The video installation Veterans (2014), the play Minefield (2016), and the movie Theater of War (2018), all by Lola Arias, form a body of works that explores the Malvinas/Falklands war fought between Argentina and Great Britain in 1982. While conceived, written, and directed by Arias, these works grew out of the collaboration (or the battled negotiation) between the director and six veterans of the Malvinas/Falklands war (three Argentines, two English, one Gurkha), who create memories on stage and on screen about their lives before, during, and after the war. The article focuses on the experience of these veterans turned global performers—combatants of the nation-state back then, travelers of local and global theatre and cinema festivals now. Following the deleuzian notion of event, the article explores this experimentation of art and life. It suggests that, among other transformations, the event affected the performers’ modes of being men—hegemonic masculinities fundamentally shaped by the experience of war. By creating memories of war on stage and on screen, these ex combatants paradoxically began to leave the scenario of war as a space where they inscribed themselves as men and where they intertwined their sense of identity and humanity. Through these new subjectivities, the war in the theater displaced the theater of war.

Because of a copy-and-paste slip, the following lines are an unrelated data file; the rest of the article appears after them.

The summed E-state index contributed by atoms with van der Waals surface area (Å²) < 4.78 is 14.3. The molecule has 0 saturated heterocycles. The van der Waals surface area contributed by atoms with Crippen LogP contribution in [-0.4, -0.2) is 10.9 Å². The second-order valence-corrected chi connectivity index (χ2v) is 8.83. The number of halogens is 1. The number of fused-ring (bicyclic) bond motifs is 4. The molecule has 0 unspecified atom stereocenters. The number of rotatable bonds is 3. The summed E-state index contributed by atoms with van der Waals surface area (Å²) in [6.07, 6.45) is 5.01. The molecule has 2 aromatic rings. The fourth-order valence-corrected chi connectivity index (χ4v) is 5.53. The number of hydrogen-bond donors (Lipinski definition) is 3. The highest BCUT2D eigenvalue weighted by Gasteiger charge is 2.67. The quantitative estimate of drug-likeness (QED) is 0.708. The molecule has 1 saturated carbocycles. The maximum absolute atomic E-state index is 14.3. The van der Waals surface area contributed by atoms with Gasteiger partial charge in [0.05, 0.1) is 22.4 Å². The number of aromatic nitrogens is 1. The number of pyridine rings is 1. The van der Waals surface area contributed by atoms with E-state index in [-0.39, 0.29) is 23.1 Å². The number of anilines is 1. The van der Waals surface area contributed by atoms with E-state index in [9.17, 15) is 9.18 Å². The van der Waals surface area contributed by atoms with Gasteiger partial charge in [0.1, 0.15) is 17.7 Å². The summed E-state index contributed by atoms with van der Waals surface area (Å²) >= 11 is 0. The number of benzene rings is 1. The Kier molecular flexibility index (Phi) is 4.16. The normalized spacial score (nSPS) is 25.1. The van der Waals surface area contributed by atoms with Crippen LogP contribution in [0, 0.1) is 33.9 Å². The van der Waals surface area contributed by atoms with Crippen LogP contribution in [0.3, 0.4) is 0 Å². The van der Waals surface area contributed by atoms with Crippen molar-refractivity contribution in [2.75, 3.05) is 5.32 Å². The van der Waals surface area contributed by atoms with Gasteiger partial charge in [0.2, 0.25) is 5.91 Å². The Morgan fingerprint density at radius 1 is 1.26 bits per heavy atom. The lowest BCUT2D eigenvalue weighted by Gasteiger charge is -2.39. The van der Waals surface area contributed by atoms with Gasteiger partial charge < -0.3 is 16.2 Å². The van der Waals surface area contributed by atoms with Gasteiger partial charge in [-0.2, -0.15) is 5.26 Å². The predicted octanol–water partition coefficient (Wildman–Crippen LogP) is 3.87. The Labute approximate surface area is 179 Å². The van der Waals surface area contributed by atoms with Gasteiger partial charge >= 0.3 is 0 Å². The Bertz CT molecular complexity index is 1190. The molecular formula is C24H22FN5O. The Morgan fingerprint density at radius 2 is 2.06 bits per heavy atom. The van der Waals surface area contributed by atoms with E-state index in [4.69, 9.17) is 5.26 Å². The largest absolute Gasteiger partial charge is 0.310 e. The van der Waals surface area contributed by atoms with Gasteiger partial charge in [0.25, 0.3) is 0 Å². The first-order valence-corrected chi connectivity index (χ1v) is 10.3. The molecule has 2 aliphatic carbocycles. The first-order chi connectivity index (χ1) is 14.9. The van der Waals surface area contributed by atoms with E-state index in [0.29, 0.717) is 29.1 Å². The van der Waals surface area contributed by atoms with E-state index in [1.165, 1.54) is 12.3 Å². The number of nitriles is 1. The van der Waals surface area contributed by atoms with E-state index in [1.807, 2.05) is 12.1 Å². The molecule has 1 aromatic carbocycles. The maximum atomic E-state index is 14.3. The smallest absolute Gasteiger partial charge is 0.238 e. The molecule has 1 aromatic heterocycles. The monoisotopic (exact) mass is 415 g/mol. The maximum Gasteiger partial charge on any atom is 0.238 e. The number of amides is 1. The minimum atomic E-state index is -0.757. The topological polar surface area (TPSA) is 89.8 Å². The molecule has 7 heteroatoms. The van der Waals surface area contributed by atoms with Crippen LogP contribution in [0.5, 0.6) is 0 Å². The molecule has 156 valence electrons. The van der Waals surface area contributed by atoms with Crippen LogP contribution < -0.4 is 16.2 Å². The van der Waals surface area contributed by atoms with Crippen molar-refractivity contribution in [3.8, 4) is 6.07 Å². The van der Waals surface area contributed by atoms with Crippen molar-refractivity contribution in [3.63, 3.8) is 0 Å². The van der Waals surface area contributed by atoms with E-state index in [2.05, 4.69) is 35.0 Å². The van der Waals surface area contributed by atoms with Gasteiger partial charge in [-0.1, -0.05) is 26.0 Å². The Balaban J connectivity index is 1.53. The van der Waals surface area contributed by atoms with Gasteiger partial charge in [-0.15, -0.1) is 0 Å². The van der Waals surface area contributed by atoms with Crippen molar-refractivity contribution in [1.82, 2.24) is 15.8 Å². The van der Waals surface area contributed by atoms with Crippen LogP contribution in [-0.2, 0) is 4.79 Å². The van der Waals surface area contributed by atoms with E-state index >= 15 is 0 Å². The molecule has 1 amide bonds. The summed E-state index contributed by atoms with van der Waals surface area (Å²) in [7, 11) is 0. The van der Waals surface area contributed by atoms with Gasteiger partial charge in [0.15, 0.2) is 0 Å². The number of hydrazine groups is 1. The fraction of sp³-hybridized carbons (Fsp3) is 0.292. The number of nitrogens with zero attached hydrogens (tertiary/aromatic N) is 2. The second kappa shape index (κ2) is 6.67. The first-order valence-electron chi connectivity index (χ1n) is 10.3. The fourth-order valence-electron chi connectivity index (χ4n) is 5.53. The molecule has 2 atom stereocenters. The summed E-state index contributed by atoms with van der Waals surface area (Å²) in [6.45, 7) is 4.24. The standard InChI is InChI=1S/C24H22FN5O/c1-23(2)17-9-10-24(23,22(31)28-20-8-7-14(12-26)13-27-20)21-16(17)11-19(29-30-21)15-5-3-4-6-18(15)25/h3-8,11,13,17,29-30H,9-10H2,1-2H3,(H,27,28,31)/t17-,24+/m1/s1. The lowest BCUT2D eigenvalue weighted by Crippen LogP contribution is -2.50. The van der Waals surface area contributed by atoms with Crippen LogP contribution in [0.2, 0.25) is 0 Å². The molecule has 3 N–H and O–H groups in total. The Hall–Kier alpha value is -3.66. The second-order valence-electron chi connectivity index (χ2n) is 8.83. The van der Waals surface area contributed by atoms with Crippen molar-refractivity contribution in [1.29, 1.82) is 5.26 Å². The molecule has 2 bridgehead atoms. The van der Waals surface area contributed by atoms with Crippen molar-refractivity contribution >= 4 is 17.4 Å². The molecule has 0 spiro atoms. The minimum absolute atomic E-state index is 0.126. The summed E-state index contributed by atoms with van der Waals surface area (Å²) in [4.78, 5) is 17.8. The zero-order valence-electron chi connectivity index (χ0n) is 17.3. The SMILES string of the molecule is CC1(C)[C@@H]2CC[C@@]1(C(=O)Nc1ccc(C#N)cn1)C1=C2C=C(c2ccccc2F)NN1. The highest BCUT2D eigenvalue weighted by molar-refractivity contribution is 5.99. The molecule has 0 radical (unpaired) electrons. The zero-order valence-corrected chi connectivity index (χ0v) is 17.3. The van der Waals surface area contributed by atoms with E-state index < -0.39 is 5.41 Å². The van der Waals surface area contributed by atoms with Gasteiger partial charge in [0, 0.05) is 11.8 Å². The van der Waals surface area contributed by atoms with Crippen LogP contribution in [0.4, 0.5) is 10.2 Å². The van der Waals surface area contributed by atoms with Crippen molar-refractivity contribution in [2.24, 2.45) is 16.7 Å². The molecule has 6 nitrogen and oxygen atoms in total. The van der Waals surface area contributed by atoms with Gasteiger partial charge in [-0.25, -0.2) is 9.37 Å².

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pp. 79-100
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